In Manufacturing, Youth

With nearly 100,000 jobs and a payroll of $10.1 billion, the Advanced Manufacturing sector accounts for eight percent of the Portland-Southwest Washington region’s private sector employment and 11 percent of payroll.

Advanced Manufacturing in the greater Portland-Southwest Washington region is comprised of several high-paying industries. The jobs being added in the manufacturing industry are high wage, averaging nearly $32 per hour. They also pay better than their national counterparts, about 124 percent of the national average for the industry. The high demand and high wages for advanced manufacturing jobs makes it an attractive industry for young adults seeking quality employment.

During Manufacturing month in October, Workforce Southwest Washington (WSW) brought awareness to the quality careers the manufacturing industry can offer for young adults in the region. The events held by WSW aimed to make manufacturing a career of choice for the emerging workforce, in accordance with the Regional Manufacturing Workforce Plan. Where attracting young adults is one of three key goals manufacturing leaders have set for their industry.

Manufacturing Day, which brought together teachers from Kelso, Longview, Woodland and Wahkiakum, gave educators the opportunity to learn about careers in the manufacturing field and the skills students should be equipped with to successfully join the workforce.

“There are high quality jobs in our region and part of our goal is to help promote those local companies. Bringing in youth and educators helps paint the picture of opportunities for quality employment with local businesses. This also helps start the conversation in the schools at earlier ages about what a quality job is and what job seekers should look for,” said Alyssa Joyner, Senior Project Manager for Manufacturing at Workforce Southwest Washington. “Engaging with young adults from different types of backgrounds and interests helps in diversifying local talent. Providing experiences for students who may have never thought they would or could thrive in the manufacturing industry.”

The teachers met at the Kelso-Longview Chamber of Commerce to learn about the workforce development initiatives that WSW is doing across Southwest Washington. The group then traveled to North Pacific Paper Company (NORPAC), where WSW board member Corey Giles met with them for a facility tour.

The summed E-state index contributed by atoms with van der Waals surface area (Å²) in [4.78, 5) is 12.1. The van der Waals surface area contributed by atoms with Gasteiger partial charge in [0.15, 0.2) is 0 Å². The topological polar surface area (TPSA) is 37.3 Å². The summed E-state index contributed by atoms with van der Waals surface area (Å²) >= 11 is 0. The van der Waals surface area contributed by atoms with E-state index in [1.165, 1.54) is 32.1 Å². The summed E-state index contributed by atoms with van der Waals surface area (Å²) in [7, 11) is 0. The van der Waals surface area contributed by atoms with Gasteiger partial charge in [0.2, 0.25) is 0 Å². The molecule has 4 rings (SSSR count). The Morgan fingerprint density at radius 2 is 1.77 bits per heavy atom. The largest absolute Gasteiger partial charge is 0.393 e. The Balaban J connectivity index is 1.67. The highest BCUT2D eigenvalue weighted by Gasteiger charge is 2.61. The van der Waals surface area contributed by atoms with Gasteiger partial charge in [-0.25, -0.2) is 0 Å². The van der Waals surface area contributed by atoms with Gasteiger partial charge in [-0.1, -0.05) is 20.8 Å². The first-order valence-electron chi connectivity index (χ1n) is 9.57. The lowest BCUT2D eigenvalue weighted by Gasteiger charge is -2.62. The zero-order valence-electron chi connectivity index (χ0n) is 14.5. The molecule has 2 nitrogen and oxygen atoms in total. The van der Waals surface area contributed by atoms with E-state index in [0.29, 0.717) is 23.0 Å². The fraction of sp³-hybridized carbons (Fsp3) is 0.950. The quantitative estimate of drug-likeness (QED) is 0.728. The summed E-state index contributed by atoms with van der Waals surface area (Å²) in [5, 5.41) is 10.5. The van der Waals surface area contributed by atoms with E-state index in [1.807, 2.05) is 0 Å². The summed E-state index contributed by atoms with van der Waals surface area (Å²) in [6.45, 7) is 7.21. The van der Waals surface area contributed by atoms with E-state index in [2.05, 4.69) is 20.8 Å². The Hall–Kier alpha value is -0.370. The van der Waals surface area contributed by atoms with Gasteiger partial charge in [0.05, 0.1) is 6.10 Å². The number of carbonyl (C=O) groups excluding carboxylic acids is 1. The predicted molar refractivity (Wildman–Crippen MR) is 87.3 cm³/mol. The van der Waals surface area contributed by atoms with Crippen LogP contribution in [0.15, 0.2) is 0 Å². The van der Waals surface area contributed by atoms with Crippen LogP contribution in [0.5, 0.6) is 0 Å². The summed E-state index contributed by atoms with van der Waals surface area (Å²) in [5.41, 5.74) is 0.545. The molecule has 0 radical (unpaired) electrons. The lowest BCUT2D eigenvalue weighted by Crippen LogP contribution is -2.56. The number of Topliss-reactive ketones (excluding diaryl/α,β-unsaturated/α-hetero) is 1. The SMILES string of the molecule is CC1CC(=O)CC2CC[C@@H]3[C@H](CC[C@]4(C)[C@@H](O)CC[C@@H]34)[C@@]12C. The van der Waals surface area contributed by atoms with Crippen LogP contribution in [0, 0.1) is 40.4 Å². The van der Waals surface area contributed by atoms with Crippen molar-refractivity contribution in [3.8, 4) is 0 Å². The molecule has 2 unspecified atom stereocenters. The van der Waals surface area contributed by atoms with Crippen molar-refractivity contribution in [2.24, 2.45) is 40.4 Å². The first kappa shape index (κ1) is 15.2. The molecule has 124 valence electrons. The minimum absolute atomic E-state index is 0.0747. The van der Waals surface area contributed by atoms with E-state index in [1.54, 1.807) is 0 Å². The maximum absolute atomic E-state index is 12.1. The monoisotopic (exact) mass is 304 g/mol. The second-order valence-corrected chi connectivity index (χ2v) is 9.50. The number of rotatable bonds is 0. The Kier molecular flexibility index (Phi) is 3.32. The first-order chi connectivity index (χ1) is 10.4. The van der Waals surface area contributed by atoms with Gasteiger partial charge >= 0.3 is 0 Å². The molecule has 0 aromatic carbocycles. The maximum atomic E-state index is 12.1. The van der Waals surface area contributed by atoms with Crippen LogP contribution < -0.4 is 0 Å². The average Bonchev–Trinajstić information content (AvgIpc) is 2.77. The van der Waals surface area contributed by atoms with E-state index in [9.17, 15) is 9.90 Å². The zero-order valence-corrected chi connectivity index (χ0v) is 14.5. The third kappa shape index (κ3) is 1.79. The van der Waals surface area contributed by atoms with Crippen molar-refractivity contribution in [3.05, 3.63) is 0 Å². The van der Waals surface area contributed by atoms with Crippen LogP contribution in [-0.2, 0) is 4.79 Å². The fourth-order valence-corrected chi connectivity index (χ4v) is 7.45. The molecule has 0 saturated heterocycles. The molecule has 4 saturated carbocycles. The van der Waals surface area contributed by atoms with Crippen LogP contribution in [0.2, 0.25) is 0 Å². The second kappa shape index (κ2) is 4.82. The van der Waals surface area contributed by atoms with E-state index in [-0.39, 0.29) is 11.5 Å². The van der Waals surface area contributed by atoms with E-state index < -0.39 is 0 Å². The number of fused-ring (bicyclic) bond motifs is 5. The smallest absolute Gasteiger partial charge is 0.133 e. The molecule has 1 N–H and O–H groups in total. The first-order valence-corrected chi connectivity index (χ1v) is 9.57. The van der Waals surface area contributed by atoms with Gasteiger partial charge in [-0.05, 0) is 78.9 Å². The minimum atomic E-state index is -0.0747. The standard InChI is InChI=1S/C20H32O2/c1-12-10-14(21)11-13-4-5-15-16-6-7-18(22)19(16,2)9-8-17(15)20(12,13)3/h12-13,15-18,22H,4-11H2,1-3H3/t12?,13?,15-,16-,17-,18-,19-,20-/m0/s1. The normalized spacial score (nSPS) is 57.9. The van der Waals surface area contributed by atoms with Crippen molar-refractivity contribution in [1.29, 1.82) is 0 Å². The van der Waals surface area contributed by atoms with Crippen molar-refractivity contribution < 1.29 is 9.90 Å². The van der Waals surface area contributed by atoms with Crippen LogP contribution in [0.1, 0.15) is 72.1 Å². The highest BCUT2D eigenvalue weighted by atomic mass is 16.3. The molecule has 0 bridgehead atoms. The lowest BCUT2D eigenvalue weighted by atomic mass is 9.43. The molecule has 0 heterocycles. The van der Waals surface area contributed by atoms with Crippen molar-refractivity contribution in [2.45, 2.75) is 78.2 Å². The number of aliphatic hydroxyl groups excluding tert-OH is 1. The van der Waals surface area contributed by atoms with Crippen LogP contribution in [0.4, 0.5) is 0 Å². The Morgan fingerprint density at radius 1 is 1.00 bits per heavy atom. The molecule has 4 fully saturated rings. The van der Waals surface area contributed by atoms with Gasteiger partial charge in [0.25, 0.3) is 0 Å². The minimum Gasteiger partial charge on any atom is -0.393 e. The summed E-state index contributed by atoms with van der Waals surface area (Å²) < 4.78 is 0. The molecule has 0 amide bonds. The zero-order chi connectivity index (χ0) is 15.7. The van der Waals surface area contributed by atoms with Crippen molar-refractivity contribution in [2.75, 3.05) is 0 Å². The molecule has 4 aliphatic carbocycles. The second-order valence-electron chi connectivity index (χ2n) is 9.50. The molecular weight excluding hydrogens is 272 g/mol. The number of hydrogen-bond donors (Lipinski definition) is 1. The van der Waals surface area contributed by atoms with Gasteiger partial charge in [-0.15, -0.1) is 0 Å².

NORPAC is an independent paper company based in Longview, Washington that has been in operation since 1979. It delivers a broad range of high-quality papers to customers across the United States and around the world. With approximately 450 employees, NORPAC produces lightweight recycled packaging and graphic papers on three sophisticated paper machines supported by recycled fiber plants and thermo-mechanical pulping operations.

Giles started at NORPAC in 1996 as a Process Operator. Since then, he has worked his way up in the company to his current position as Converting/Warehouse Production Manager. During the tour, Giles led teachers around the production line, warehouse and NORPAC grounds. They learned about the working conditions, shifts, benefits and the breadth of job positions at NORPAC so they can share the information with their students.

Steve Mahitka, who teaches welding and metal art for Kelso School District said of the NORPAC tour that his students “are interested as this fits with our welding program at Kelso. Some are looking to become millwrights and others see opportunity in this field down the road.”

After the tour, the educators met with Joyner to discuss how the information from the tour can be applied in their classrooms. Teachers shared how the subjects and skills they teach provide a foundation for students to launch into careers at local manufacturing companies like NORPAC.

WSW plans to continue the Manufacturing Day tours, expanding the depth of knowledge around available opportunities for young adults in Cowlitz and Wahkiakum counties. WSW is also working with a RealWear headset to livestream the processes and duties of manufacturing workers into classrooms. The headset gives the worker the ability to show their processes and answer any questions students may have in real time. This project will further students’ knowledge of potential career opportunities.

Manufacturing businesses interested in working with Workforce Southwest Washington and learning about opportunities to connect with young adults can contact Alyssa Joyner at or 360.567.1076.

Individuals interested in jobs in the manufacturing industry should get in contact with WorkSource at 360.577.2250 in Cowlitz and Wahkiakum counties and 360.735.5000 in Clark County.

Youth interested in exploring career and educational options can contact Next in Clark County at 360.207.2628 or admin@nextsuccess or at 360.207.2628 or admin@nextsuccess in Cowlitz and Wahkiakum counties.

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